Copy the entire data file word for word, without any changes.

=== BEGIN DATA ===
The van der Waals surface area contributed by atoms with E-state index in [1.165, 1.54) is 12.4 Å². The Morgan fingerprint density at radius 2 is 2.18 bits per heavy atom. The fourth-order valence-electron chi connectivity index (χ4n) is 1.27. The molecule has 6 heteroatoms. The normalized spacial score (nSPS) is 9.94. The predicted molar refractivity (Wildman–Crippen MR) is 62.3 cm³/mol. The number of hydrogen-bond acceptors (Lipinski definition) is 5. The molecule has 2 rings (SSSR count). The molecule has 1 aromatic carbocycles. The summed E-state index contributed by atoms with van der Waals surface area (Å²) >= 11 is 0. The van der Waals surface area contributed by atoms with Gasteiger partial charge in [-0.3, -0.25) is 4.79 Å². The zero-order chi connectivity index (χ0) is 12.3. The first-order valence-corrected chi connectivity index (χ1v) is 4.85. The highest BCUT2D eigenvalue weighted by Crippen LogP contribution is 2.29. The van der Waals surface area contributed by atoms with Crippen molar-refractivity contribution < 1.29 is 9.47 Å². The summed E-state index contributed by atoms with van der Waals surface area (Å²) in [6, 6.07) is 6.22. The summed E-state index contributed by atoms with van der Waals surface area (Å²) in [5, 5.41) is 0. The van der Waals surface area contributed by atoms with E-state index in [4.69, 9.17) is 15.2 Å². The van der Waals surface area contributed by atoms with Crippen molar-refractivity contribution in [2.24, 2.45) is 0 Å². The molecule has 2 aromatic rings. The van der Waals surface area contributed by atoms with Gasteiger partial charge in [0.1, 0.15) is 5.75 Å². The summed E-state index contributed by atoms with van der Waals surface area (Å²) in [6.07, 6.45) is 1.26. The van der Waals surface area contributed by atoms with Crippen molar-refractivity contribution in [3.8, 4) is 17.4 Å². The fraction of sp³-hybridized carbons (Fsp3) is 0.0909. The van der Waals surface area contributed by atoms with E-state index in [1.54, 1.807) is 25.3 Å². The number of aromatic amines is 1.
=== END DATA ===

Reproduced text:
The van der Waals surface area contributed by atoms with E-state index in [1.165, 1.54) is 12.4 Å². The Morgan fingerprint density at radius 2 is 2.18 bits per heavy atom. The fourth-order valence-electron chi connectivity index (χ4n) is 1.27. The molecule has 6 heteroatoms. The normalized spacial score (nSPS) is 9.94. The predicted molar refractivity (Wildman–Crippen MR) is 62.3 cm³/mol. The number of hydrogen-bond acceptors (Lipinski definition) is 5. The molecule has 2 rings (SSSR count). The molecule has 1 aromatic carbocycles. The summed E-state index contributed by atoms with van der Waals surface area (Å²) >= 11 is 0. The van der Waals surface area contributed by atoms with Gasteiger partial charge in [-0.3, -0.25) is 4.79 Å². The zero-order chi connectivity index (χ0) is 12.3. The first-order valence-corrected chi connectivity index (χ1v) is 4.85. The highest BCUT2D eigenvalue weighted by Crippen LogP contribution is 2.29. The van der Waals surface area contributed by atoms with Crippen molar-refractivity contribution < 1.29 is 9.47 Å². The summed E-state index contributed by atoms with van der Waals surface area (Å²) in [6, 6.07) is 6.22. The summed E-state index contributed by atoms with van der Waals surface area (Å²) in [5, 5.41) is 0. The van der Waals surface area contributed by atoms with E-state index in [4.69, 9.17) is 15.2 Å². The van der Waals surface area contributed by atoms with Crippen molar-refractivity contribution in [2.24, 2.45) is 0 Å². The molecule has 2 aromatic rings. The van der Waals surface area contributed by atoms with Gasteiger partial charge in [0.1, 0.15) is 5.75 Å². The summed E-state index contributed by atoms with van der Waals surface area (Å²) in [6.07, 6.45) is 1.26. The van der Waals surface area contributed by atoms with Crippen molar-refractivity contribution in [3.8, 4) is 17.4 Å². The fraction of sp³-hybridized carbons (Fsp3) is 0.0909. The van der Waals surface area contributed by atoms with E-state index in [1.54, 1.807) is 25.3 Å². The number of aromatic amines is 1.